Okay, so I know for a lot of people, this should be categorized more as a Flashback Friday entry. I mean, the book came out over a year ago, and the second one is already here. Some people may have questioned my sanity when it didn't appear on any of my top five lists last December. Here's the thing: I've been saving this book for just the right moment. You know that anticipation when you know something will be good but you want to save it for a rainy day? That's kind of been my attitude towards Cinder. I knew from the hype and so many excellent reviews there was a good chance that I would love it, and I absolutely do. Here's the quick summary.
Humans and androids crowd the raucous streets of New Beijing. A deadly plague ravages the population. From space, a ruthless lunar people watch, waiting to make their move. No one knows that Earth’s fate hinges on one girl. . . .
Cinder, a gifted mechanic, is a cyborg. She’s a second-class citizen with a mysterious past, reviled by her stepmother and blamed for her stepsister’s illness. But when her life becomes intertwined with the handsome Prince Kai’s, she suddenly finds herself at the center of an intergalactic struggle, and a forbidden attraction. Caught between duty and freedom, loyalty and betrayal, she must uncover secrets about her past in order to protect her world’s future. Quoted from Goodreads
Maybe I'm just coming off the reading high---I did finish it all of five minutes ago---but even then I sometimes had to pause while reading to take in how much fun I was having with this book.
First, it's a scifi retelling of Cinderella. I love fairytale retellings in general, and this is such an excellent take. The world itself is so developed, it's delicious. I love that Cinder is a cyborg and a mechanic. I love Earth vs. Lunars, the evil queen (pulling in a bit of Snow White--literally there is a beautiful step-daughter, etc.--oh and I'm pretty sure Rapunzel made an appearance as well), the plague sweeping across the globe, New Beijing and the six different governments of Earth, and the second class citizenship of the cyborgs. Honestly, the retelling is more frosting on the cake for me. The story didn't need it, but it sure made it a lot of fun.
Next, she has a real relationship with Prince Charming, aka Kai. I liked watching their different interactions and getting into his head a little bit. The story is told from Cinder's POV about 80% of the time, but we also get Kai's and even Dr. Erland. I really appreciate that because it lets us see things Cinder never could, so we don't have to learn about key scenes and characters from other people. Kai experiences the queen's manipulations first hand, early on, instead of making us wait until the end with Cinder. We get to experience how brutally ruthless she is, and why Kai could consider marrying her despite how awful she is as a person. It would be much harder to get that if we were just limited to Cinder's POV.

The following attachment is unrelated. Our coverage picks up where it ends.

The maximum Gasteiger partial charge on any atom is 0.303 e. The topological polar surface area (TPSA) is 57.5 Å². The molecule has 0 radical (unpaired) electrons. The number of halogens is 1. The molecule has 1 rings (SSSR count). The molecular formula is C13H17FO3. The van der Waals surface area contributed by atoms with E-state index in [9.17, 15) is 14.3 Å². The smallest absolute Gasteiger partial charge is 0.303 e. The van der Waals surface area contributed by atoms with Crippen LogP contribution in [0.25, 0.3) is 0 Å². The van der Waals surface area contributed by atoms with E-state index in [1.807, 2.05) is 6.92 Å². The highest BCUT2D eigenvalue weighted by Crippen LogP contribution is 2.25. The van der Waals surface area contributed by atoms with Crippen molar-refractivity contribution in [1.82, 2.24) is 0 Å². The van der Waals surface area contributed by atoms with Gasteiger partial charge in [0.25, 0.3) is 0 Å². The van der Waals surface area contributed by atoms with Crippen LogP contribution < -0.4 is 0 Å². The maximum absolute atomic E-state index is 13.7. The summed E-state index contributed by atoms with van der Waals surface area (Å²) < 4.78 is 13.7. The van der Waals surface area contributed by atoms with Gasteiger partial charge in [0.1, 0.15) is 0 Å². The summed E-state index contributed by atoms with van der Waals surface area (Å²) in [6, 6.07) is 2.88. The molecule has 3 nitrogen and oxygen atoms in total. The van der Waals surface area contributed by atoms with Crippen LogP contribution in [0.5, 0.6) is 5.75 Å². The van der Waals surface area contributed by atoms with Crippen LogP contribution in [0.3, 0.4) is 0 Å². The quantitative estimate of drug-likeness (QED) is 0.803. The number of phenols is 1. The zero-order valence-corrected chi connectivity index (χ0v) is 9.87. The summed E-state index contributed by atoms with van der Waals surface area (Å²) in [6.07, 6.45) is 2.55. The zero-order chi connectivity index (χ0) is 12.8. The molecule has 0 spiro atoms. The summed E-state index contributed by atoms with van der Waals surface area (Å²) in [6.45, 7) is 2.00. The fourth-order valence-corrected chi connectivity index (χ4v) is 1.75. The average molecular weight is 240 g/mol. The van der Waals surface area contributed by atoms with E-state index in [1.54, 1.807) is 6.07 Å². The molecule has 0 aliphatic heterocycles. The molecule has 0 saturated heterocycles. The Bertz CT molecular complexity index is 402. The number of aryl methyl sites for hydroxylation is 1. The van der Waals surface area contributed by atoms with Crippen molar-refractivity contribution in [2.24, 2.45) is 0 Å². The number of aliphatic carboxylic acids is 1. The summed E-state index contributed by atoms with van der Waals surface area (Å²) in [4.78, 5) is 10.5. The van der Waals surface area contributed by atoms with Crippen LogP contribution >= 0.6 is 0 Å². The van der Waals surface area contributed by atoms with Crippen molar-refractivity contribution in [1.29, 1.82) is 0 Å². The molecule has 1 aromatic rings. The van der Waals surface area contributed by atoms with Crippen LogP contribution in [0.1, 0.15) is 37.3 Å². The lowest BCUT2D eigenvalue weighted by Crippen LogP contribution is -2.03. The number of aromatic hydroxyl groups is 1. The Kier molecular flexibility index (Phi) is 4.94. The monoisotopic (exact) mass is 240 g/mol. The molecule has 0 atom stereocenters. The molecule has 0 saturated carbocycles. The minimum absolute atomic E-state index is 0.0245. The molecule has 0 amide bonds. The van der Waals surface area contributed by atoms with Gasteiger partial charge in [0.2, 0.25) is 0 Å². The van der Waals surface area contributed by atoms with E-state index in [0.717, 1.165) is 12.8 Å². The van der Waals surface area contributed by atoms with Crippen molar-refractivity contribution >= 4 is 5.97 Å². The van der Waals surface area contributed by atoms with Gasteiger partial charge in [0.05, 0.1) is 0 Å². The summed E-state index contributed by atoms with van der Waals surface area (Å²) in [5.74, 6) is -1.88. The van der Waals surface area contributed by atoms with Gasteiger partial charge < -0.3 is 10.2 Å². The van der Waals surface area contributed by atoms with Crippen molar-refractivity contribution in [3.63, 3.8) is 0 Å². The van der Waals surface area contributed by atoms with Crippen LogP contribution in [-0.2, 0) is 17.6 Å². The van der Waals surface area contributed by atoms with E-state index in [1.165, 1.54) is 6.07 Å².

Despite all my ravings about how much I loved this book, I'll be the first to admit it isn't perfect. All the twists were pretty easy to spot. I do understand how Cinder didn't get them, but as a reader I saw them coming as soon as the concept was introduced (and that's on a bunch of different levels, starting off with the foot in the first paragraph). It also didn't help that we basically knew the story plot from the beginning. I mean, it's Cinderella, which sort of lets you know where things are heading. Plus, I had a hard time buying why Cinder's step-mother was so beastly to her. I get turning her into a slave--she was their family's only source of income--but selling her off, all the purposely malicious things she did? Yeah, it seemed a bit over the top to me. There was enough going on without adding that irritating pebble of conflict to the story.
Still, knowing that it isn't perfect, I love it anyway. It's got everything I want in a book. Peril, big evil and small evil and natural threat, mistaken identities, hidden motives, smart characters, sacrifice, betrayal, romance, mystery, characters that begin as one thing and reveal they are something else, global impact, and personal tragedy. So if you haven't read this book, you need to. Plus, Scarlet is already out so you don't have to wait for the next installment after a horrible cliffhanger. Granted I haven't read that one (don't worry, it's next on my list), so the ending might be just as bad, but at least you'd be two books into the series. Anyway, this book is a dazzling 4.5 stars for me. Now Scarlet, here I come . . .